The opinion of the court was delivered by: CANNELLA
Defendants Leon Silverman's, Bart M. Schwartz's and James T. McShane's motion to dismiss is granted. Fed. R. Civ. P. 12(b)(6).
The events that lead to this civil rights action began on December 29, 1981, when the United States Court of Appeals for the District of Columbia Circuit appointed Leon Silverman as Special Prosecutor. Mr. Silverman was to investigate whether Secretary of Labor Raymond J. Donovan had been present when an official of Schivaone Construction Company, of which Donovan was then Executive Vice-President, made an illegal cash payment to a union official. Silverman was also directed to prosecute any violations of federal law that were discovered. Shortly thereafter, Bart M. Schwartz was appointed Assistant Special Prosecutor and James T. McShane was hired as an Investigator. Plaintiff William Masselli claims that his son, Nathan Masselli, worked for the investigators as an informer. On August 25, 1982, two months after the investigation was completed and a report issued, Nathan Masselli was murdered. Philip Buono and Salvatore Odierno have been convicted of murder in connection with Nathan's death.
Plaintiff alleges that Silverman, Schwartz, and McShane conspired together "to avoid disclosure of Raymond Donovan's actual involvement with construction contract procurement and the underworld,"
and, as part of that conspiracy, revealed information to Ronald Schiavone, which led to the murder of Nathan. He claims that McShane informed Schiavone that Nathan Masselli was an informer for the Special Prosecutor. The Report of the Special Prosecutor, which was in large part sealed, indicates that Nathan Masselli was interviewed by the Special Prosecutor's staff and that several of his phone conversations with Schiavone Construction Company's house counsel were recorded.
Plaintiff also claims that Silverman, Schwartz and McShane disseminated information about Nathan to news reporters to "discredit Masselli in order to justify disregarding Masselli's testimony."
He claims that defendant Marcia Cramer publicized these false statements about Nathan, knowing that they were false. Finally, he alleges that "members of the conspiracy" agreed with defendants Buono and Ordierno to murder Nathan. it is not at all clear what plaintiff alleges with respect to defendant Theodore Geiser, other than that at Schiavone's direction, he hired ex-FBI agents to find out what the Special Prosecutor had found out.
Plaintiff brings the claim pursuant to 42 U.S.C. § 1983. With respect to Silverman, Schwartz, and McShane, who were all federal agents at the time in question, however, the Court presumes that plaintiff intends to base jurisdiction upon the doctrine enunciated in Bivens v. Six Unknown Named Agents of Federal Bureau of Narcotics, 403 U.S. 388, 29 L. Ed. 2d 619, 91 S. Ct. 1999 (1971). With respect to the other defendants, none of whom have joined in this motion to dismiss, no basis of jurisdiction is alleged or can be presumed because none of these defendants is either a federal or a state agent and the complaint indicates no facts to suggest that diversity jurisdiction might be appropriate.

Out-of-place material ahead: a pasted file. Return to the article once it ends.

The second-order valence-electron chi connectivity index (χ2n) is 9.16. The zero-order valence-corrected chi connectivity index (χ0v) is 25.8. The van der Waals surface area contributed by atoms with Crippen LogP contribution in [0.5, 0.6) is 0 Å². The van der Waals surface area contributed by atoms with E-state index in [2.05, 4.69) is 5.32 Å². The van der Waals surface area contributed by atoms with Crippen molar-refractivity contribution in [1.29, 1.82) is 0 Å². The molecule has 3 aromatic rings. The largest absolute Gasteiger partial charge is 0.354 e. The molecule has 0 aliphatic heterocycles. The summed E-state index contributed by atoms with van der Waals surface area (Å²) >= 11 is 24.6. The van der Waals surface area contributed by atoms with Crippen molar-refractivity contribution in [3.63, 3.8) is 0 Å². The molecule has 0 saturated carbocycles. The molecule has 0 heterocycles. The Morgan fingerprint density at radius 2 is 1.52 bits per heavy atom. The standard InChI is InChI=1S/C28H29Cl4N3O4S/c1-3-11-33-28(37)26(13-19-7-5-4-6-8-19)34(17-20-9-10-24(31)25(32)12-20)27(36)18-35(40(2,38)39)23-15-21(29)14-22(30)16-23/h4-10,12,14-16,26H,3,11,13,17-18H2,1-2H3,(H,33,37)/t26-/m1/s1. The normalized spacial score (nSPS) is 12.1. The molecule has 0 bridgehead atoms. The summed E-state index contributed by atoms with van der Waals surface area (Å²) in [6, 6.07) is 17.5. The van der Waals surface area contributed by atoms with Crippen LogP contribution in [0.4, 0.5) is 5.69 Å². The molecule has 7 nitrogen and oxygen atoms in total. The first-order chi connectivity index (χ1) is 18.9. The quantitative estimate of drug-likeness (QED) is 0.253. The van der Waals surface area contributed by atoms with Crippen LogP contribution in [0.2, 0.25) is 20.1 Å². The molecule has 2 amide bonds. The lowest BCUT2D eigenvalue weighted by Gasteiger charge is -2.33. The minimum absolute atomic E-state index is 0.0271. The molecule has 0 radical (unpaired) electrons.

Plaintiff also alleges "violations" of 23 U.S.C. §§ 1346(b), 2680(h), and 2401(b). Because all of these sections apply only to suits against the United States, which is not a party to this suit, these claims are not addressed by the Court and are hereby dismissed.
Although the constitutional basis of the civil rights claims in this case is not clearly articulated, presumably the gravamen of the complaint is that Nathan was deprived of his life without due process of law. Thus, the action properly belonged to Nathan and can only be brought as a surviving action. Although the Civil Rights Act of 1871 contains no express provision for the survival of section 1983 claims, 42 U.S.C. § 1988 permits the incorporation of state law when necessary to furnish suitable remedies for section 1983 claims. Federal courts have construed section 1988 to incorporate into section 1983 state statutes governing survival actions, see Moor v. County of Alameda, 411 U.S. 693, 702-03 n.14, 36 L. Ed. 2d 596, 93 S. Ct. 1785 (1973); Barrett v. United States, 689 F.2d 324, 331 (2d Cir. 1982), cert. denied, 462 U.S. 1131, 103 S. Ct. 3111, 77 L. Ed. 2d 1366 (1983), and have applied the same state statutes in Bivens claims, see Beard v. Robinson, 563 F.2d 331 (7th Cir. 1977), cert. denied, 438 U.S. 907, 98 S. Ct. 3125, 57 L. Ed. 2d 1149 (1978).
Defendants; first ground for dismissal is that William Masselli is prohibited by New York's wrongful death statute, N.Y. E.P.T.L. § 5-4.1 (McKinney's 1981), from bringing this action because he is not Nathan Masselli's personal representative and, were plaintiff to be so appointed at this time, the action would be barred by the two-year statute of limitations governing wrongful death actions.
Under New York law, there exists a fine distinction between actions that belong to the decedent and, by virtue of a procedural statute, survive his death, N.Y. E.P.T.L. § 11-3.2 (McKinney's Supp. 1984-1985), and wrongful death action s that are created by statute and which belong to the distributees of the decedent, N.Y. E.P.T.L. § 5-4.1. Because this action alleges an unconstitutional deprivation of Nathan's life, without due process of law, the right of action belongs to Nathan; it is Nathan's injuries for which an action exists. Therefore, the action is a surviving action and is governed by section 11-3.2.
Section 11-3.2 requires that all surviving action s be brought by a legally appointed representative. See e.g., Mogavero v. Stony Creek Dev. Corp., 53 A.D.2d 1021, 1022, 385 N.Y.S.2d 899, 900 (4th Dep't 1976). Because William Masselli is not a legally appointed representative, he has no standing to bring this action. Therefore, the action is dismissed. In the interests of efficiency, however, because the issues have been fully briefed, the Court ...